WE ARE OPEN AND FULLY OPERATIONAL

It's February. I Guess I Have to Shed Hunt. 

 I am not a fan of February. How can I be? Deer season is long over, football is gone for 8 months, Valentine’s Day is around the corner and snow and ice are covering everything on our lease. It’s about this time every year that cabin fever sinks it’s claws in me and makes me feel like a prisoner in my own home.  But, mercifully February does offer one option to watching reruns of “Keeping up with the Kardashians.”

  By the first or second week of February, it’s a safe bet that all of the bucks on your lease or hunting property have shed their antlers. I don’t need to go into the science behind why they drop their antlers and when they cast them off. But, the fact of the matter is, this is the best chance you have to wrap your hands around the horns of the one that got away. Those big beautiful antlers are laying on the ground somewhere in the general area where you last saw him. (unless they are hanging on someone else’s wall!) This is your chance to go find them and start formulating a plan to ambush him this fall.

  I wish I had stories of all the sheds I have picked up over the years. The truth is that I have been wildly unsuccessful when it comes to finding sheds. I’ve read the how-to articles and watched the videos that claim to know where and how to look.  I’ve “stood still” and just scanned an area a thousand times. I have found a grand total of two sheds in my life. A tiny 4 point side that was stuck in a tree (It literally almost poked me in the eye), and a better 5 point side. This one was laying in an open corn field 5 steps from where I stopped like it had read the same how-to article I read.  Other than that, I am afraid I haven’t been very lucky. But, like anything in life, maybe I can learn something from my failures.

   To be clear, there are a few obvious “rights and wrongs” to hunting for antlers.  You have to look where deer have been lately. If you aren’t finding fresh tracks and/or droppings then the deer have moved from this area. They need two things to live now. Food (lots of it) and cover. If you can find where they are feeding and where they are sleeping, you have a good chance of recovering some bone.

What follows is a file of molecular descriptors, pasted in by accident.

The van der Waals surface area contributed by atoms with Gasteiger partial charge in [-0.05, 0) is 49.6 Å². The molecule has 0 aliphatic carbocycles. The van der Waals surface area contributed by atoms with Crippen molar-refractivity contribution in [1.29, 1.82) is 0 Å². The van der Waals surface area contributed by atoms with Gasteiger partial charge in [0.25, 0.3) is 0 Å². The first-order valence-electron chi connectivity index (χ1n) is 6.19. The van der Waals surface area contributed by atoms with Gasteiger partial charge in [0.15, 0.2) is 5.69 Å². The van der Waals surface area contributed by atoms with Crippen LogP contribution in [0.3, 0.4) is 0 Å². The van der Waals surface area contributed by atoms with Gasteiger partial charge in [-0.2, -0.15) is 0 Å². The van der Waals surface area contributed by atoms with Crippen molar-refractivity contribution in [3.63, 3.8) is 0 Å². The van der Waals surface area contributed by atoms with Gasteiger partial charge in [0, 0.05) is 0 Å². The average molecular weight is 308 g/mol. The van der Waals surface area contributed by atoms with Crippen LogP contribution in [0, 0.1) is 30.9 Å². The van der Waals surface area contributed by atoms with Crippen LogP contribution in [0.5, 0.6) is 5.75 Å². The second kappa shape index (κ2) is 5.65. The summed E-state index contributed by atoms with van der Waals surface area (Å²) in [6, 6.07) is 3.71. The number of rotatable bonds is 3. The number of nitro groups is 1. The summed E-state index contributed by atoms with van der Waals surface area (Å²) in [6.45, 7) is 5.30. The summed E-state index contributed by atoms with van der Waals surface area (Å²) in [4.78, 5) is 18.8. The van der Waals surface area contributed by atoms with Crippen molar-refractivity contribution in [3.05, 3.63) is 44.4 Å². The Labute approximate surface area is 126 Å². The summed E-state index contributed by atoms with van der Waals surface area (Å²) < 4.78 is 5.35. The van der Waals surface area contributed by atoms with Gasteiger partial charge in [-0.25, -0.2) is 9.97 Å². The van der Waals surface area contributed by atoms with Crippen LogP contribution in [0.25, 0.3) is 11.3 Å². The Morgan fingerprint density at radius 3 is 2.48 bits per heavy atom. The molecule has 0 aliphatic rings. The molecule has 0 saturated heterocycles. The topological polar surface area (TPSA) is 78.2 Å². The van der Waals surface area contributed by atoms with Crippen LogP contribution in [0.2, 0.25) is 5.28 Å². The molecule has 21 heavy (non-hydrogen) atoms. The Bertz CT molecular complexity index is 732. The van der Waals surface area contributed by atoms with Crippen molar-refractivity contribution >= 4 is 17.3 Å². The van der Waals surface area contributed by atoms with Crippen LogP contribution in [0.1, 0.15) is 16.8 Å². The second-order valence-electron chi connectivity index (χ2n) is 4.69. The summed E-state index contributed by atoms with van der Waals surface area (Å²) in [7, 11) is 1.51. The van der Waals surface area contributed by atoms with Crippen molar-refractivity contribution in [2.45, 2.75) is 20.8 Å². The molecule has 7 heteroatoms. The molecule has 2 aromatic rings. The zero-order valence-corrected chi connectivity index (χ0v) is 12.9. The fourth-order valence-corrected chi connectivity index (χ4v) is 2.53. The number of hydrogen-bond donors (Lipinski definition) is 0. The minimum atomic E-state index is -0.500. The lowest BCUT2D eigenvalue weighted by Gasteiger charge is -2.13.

As the deer begin the shedding process, their antlers become loose. Like a loose tooth. To take advantage of this, look closely where deer travel uphill or jump a downed tree or fence. As you walk, pay close attention to how the deer would travel the same area. If they need to make any move that would cause a sudden jolt or stop, there is a chance an antler fell off. Stop and carefully look around.  

  A technique growing in popularity is to set out feeders or piles of food for the deer to eat. As they approach the food, deer instinctively will begin to compete for a place at the dinner table. This competition often results in more than one set of horns on the ground. Of course, a strategically placed trail camera can capture the whole thing if you are lucky. Hunting sheds here can be as easy as bending over to pick them up.  

  Although I haven’t been very lucky when it comes to shed hunting, a good friend and hunting partner of mine has an unbelievable streak of finding sheds. He told me a few years ago his secret.  He told me to forget everything I’ve read on the subject. “Don’t think about any of that stuff” he said. “A needle in a haystack is way easier to find than one shed antler in the middle of the woods. At least you know the needle is in the haystack!”
  “If you want to find deer antlers, gain appreciation for Mother Nature, enjoy your day away from the office and become a better hunter….just put your boots on and take a walk…a very long walk.”  

  Sage advice.

  So I have rededicated myself to shed hunting this year. Will I pay attention to bedding areas and food plots? Yes, I will. Will I stop and glass fields closely? You bet. But for me, it’s going to be different. I am adjusting my expectations. I am taking the pressure off of myself.  I will just take a walk(s) around our lease when I can. I plan to walk and walk until I understand how the deer use the topography to move so stealthily around. I will take pictures and make notes. I may even change a few stand sites. I will not judge the success of my day based on whether or not I found an antler.

But, it would sure be nice if I did.